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Search and rescue missions are often supported by airborne capabilities. Advances in the sensor field can augment the capabilities of the teams to locate survivors from the air.

The new infra-red sensor technology fitted to one of South Australia’s rescue helicopters already saved a life. The two new sensors, one of which is permanently attached to a helicopter, are part of a $4.6 million technology upgrade that will give police and rescuers greater capability from the air.

According to, the advanced cameras sense light and heat and are capable of producing high-definition images to overlay digital maps, helping pinpoint the exact location of a person or object. The police helicopter operates about 300 missions each year. The second sensor can be fitted to another helicopter if resources are needed.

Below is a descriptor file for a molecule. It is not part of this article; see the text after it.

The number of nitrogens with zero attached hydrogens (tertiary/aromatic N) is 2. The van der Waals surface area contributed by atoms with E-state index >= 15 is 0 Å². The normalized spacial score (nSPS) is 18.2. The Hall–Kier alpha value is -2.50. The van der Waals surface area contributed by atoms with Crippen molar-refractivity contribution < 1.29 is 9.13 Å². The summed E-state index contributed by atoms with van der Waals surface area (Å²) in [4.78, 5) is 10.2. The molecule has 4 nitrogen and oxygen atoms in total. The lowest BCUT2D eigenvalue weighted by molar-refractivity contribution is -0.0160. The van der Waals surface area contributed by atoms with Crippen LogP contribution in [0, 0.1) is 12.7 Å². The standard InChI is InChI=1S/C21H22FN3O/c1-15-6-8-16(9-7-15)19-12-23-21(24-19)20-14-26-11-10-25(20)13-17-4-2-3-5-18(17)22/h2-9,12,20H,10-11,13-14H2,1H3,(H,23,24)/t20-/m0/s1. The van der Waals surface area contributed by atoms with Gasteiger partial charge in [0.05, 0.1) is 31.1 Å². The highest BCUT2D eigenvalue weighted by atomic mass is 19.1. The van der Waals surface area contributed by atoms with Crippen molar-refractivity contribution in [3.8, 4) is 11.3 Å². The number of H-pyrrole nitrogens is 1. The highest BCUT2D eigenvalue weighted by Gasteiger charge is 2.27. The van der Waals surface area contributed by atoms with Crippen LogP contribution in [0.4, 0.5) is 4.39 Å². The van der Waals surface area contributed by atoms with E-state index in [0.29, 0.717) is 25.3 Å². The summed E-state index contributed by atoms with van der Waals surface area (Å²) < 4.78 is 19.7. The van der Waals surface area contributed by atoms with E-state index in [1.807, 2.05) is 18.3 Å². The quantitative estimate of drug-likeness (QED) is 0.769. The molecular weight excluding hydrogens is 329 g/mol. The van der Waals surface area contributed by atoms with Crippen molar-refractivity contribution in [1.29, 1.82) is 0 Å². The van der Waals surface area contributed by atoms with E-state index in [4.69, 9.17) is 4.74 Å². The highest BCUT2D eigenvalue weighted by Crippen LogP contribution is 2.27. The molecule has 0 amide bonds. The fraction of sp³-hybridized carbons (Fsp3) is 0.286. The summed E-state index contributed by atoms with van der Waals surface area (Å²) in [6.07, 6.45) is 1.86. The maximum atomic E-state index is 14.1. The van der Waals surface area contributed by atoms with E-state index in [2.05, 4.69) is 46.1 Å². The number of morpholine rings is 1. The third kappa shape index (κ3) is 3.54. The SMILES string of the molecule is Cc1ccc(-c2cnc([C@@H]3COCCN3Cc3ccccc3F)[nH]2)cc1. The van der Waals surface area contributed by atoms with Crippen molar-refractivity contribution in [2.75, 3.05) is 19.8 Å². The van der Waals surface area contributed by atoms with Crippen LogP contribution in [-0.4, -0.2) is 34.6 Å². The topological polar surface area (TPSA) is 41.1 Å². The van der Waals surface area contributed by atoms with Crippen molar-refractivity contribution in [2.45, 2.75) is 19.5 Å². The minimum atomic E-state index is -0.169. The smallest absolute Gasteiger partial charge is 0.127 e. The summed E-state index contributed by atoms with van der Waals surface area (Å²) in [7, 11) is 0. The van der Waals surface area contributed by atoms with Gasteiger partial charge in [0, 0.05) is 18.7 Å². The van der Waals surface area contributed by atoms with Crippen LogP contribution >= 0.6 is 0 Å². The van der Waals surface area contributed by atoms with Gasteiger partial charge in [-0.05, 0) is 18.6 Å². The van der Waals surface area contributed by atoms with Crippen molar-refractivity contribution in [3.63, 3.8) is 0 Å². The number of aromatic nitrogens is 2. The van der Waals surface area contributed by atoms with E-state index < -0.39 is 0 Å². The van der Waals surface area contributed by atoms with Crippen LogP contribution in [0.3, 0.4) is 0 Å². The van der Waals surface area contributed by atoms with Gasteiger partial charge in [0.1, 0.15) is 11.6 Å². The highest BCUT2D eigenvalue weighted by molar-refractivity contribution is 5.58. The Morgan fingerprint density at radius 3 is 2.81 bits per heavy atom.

“We’re now able to search large areas very quickly,” said Special Tasks and Rescue (STAR) officer-in-charge Superintendent David O’Donovan. “With the quality of the footage that operators are able to view, they were able to identify a missing person during a recent mission, which enabled them to coordinate the movement of resources to that person to get medical treatment and save his life.”

O’Donovan also said police had success using one of the cameras to pursue five offenders in a stolen car. The new technology replaces the Forward Looking Infra-red (FLIR) system which has been used by police for about 20 years. The FLIR system had been controversial and was used during a shooting incident in 2015.

During the standoff the police helicopter was forced to move away from the scene, causing the settings on the recording system to be altered, leading to footage of the incident being compromised. O’Donovan stated the old system was “outdated”, and that the upgrade “will serve us very well going into the future”.

Police Minister Peter Malinauskas said the money spent on the camera sensor technology was an investment into the safety of the community. “The upgrade complements recent investments such as the new firearms simulator, facial recognition technology and body worn cameras — each of which ensures our police can be as effective as possible.”